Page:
If the interpreter explained to them why they were there, they would have some kind of understanding.  But they are often left there to linger.  They go into the justice system.  They don't have an interpreter, and they to and fro in the justice system from court and the police cells. So, it's a very negative experience for First Nations individuals in the north of Western Australia.

MS MAHONY:   Is there anything driving their specific disadvantage, beyond the broader community   the broader Deaf community experience?

MS ADAM:  As you know, Western Australia is a size of western Europe, if you look at it on a map. So, access to Auslan interpreting and so forth is a privilege for people in the west. It is not a human right and it's not something that comes naturally. If you live in Perth, you may be fortunate enough, sort of.  It's much better for a Deaf person living in Melbourne or Sydney, but if you live in the north of Western Australia you have got to roll the dice in terms of are you going to have access to Auslan.

Because the fact that you are deaf doesn't mean that you are entitled to or have access to Auslan.  And it really does depend geographically where you live in the country, who is around you that signs, whether they are deaf or hearing, and, again, that's compounded by the fact that those individuals don't sign, and the disadvantage unfortunately is quite extreme because of the geographical size of the state, and access to Auslan doesn't always happen. So, unfortunately, those who are privileged do have access to that.

MS MAHONY:   So even in terms, then, for our First Nations people in Western Australia who are Deaf, those living in more remote areas are even more disadvantaged for access because of their geography?

MS ADAM:  Absolutely.  Yes.  And their access to schooling, education is extremely limited. So, they have the double whammy, if you like, of these issues.  Indigenous people with glue ear and medical issues with hearing, are overrepresented with First Nations people who have a hearing loss and issues. So, the cultural appropriate services are generally not available for these individuals.  Access Plus, we don't have Indigenous staff or First Nations people who can work with these people, so it is an unmet need and we, again, can be burdened with this if the case arises.

MS MAHONY:   You have spoken just very recently about the geography of WA and the deficit of interpreters heightened by its expanse. What recommendations do you have specific to WA to bolster the interpreting population?

MS ADAM:  Well, I believe there needs to be a large investment in training in Auslan provision, also the training of interpreters throughout Western Australia, because at the moment, we are working with the same pool of interpreters across the state.  The government utilises them for emergency announcements, and that's fine, or for their services, but it means there's less interpreters for our clients who need them for daily appointments. So, it strips our community from their access to interpreting.

And, again, the system needs an overhaul and needs to be reshaped and there should be a large investment in training to enable to encourage individuals to learn Auslan, attend the interpreting courses, boost the numbers of interpreters so people everyone can access Auslan and various services and interpreters too.  I believe that various government departments, whether it's the police or hospitals, they should have Auslan as part of their job description when they employ people into those service organisations.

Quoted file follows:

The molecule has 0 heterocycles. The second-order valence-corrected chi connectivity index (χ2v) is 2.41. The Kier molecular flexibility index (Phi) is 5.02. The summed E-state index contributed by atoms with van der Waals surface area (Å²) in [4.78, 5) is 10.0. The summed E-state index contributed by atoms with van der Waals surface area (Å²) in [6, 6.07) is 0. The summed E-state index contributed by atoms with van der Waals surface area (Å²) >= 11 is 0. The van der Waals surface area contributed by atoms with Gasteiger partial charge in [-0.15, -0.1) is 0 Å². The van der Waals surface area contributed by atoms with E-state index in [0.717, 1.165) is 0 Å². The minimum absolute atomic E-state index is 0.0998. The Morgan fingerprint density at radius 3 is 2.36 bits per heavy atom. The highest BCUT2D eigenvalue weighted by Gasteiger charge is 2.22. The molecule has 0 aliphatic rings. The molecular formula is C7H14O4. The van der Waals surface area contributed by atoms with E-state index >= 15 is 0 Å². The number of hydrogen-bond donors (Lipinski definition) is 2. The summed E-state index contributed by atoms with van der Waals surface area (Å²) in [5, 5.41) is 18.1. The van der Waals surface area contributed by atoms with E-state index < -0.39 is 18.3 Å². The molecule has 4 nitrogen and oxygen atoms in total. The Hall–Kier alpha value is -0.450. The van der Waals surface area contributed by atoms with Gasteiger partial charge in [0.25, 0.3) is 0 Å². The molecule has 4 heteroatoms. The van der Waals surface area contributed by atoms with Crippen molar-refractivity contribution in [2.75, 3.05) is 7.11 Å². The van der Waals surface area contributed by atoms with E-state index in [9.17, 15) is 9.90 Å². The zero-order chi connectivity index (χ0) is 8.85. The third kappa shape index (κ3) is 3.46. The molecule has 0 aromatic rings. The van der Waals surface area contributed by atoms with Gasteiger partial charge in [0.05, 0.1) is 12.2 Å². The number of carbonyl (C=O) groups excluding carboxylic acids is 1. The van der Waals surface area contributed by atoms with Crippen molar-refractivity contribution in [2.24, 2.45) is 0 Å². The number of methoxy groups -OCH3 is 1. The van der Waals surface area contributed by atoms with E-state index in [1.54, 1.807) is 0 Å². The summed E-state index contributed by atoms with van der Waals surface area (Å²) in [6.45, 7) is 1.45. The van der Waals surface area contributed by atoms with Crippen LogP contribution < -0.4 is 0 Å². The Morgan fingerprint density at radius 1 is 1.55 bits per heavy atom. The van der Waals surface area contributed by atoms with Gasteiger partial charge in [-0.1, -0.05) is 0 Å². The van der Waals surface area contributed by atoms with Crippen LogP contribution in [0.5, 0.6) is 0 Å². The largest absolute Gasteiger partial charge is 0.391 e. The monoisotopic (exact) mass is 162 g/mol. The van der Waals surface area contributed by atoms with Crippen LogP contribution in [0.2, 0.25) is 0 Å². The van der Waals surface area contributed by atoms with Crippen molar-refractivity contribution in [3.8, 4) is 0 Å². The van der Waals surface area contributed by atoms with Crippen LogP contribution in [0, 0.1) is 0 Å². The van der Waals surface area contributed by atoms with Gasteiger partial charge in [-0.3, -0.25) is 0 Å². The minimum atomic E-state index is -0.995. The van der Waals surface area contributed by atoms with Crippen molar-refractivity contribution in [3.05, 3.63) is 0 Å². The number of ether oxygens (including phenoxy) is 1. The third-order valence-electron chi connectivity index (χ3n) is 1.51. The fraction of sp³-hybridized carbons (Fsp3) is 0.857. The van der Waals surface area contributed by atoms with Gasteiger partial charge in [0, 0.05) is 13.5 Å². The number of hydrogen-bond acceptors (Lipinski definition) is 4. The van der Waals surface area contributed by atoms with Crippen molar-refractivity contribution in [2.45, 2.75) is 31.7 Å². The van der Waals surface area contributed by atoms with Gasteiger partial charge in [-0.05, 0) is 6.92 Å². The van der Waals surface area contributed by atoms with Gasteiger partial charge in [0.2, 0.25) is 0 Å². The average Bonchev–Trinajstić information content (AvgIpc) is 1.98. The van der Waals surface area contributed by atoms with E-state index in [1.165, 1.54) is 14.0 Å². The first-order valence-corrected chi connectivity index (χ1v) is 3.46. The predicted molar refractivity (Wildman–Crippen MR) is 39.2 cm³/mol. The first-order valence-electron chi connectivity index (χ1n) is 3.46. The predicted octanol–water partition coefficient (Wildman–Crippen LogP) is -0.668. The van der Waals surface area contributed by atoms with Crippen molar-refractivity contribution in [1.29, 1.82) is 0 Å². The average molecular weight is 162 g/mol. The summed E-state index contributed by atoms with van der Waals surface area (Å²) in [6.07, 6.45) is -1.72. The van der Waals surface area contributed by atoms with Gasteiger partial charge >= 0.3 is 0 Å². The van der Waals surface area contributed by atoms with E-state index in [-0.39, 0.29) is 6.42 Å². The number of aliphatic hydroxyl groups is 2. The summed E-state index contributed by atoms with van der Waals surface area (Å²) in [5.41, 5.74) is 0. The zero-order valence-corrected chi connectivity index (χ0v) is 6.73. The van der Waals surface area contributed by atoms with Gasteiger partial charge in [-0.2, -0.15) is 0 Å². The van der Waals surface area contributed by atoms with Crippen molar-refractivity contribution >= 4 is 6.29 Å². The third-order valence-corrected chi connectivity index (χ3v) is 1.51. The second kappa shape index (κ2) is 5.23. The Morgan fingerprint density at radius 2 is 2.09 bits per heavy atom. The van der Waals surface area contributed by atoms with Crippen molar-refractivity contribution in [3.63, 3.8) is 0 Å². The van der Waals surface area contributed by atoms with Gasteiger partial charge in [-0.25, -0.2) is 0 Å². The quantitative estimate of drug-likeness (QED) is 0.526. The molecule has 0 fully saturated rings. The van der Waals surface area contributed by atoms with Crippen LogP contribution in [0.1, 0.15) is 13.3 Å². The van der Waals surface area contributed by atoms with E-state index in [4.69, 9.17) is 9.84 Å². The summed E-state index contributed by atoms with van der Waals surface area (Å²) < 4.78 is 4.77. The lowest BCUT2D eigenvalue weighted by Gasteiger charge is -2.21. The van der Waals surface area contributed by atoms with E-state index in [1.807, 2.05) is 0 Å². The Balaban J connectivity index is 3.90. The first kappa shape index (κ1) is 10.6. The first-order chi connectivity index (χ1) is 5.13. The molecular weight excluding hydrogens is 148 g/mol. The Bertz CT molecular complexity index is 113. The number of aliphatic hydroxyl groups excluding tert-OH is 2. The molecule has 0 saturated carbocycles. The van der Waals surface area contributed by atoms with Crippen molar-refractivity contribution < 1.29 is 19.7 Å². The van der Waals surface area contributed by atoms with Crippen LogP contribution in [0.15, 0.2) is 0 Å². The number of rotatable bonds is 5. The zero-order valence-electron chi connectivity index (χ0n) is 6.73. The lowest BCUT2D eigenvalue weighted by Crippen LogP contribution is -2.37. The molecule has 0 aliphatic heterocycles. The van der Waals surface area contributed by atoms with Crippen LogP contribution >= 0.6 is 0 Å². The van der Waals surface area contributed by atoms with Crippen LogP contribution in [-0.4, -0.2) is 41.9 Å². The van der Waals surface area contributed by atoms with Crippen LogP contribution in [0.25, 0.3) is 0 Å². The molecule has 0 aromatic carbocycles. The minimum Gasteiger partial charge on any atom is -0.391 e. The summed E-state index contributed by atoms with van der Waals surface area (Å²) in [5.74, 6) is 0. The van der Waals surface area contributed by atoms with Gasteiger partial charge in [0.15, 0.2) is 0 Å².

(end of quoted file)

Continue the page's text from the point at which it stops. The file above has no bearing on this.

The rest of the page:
And they also should employ Deaf and hard of hearing people into those organisations or departments where they are able to assist the service in understanding Deaf clients better.  So there needs to be a multi-facetted model that's established to increase inclusion and empowerment for all.

MS MAHONY:   One of the things that you speak about at 64 of your statement is ICT, information and communication technology.  Yesterday, the Chair raised the benefit that technology can bring to mitigate against neglect and deprivation within the Deaf community.  Can you just describe what ICT is and, given you put it forward as a solution, how that ties in to mitigating against that neglect?

MS ADAM:  Yes, certainly.  There is no one shop front that exists in Western Australia.  If we look at the government, various healthcare services, there's not a one stop shop where we have the services available to Deaf people immediately. So, if somebody walks in off the street and they say, hello, I need to update my registration in a conference centre, no access is available there and then.  There's no shop front, if you like, or one stop shop for this type of service.  And I think this needs to be looked at.

Currently, there is video technology available.  We have voice to text technology and wonderful devices and technology that works, but we need to bring it together in its entirety to increase access to various platforms that can enable communication without needing to be there in person.  And really what this means is reviewing information and communication technology as a package and utilising that across government and organisations like ours so they can better service our clients and hard of hearing people.

MS MAHONY:   Chair, they are the questions that I have for Ms Adam.

CHAIR:  Thank you very much.  I shall ask my colleagues whether they have any questions.  Commissioner McEwin?

COMMISSIONER McEWIN:  Thank you, Chair.  Thank you, Rebecca, for your witness testimonial today and giving us that WA perspective.  I do have a couple of questions.  Earlier, you were speaking about deaf children and the deaf child centred approach.  Could you expand on that, please?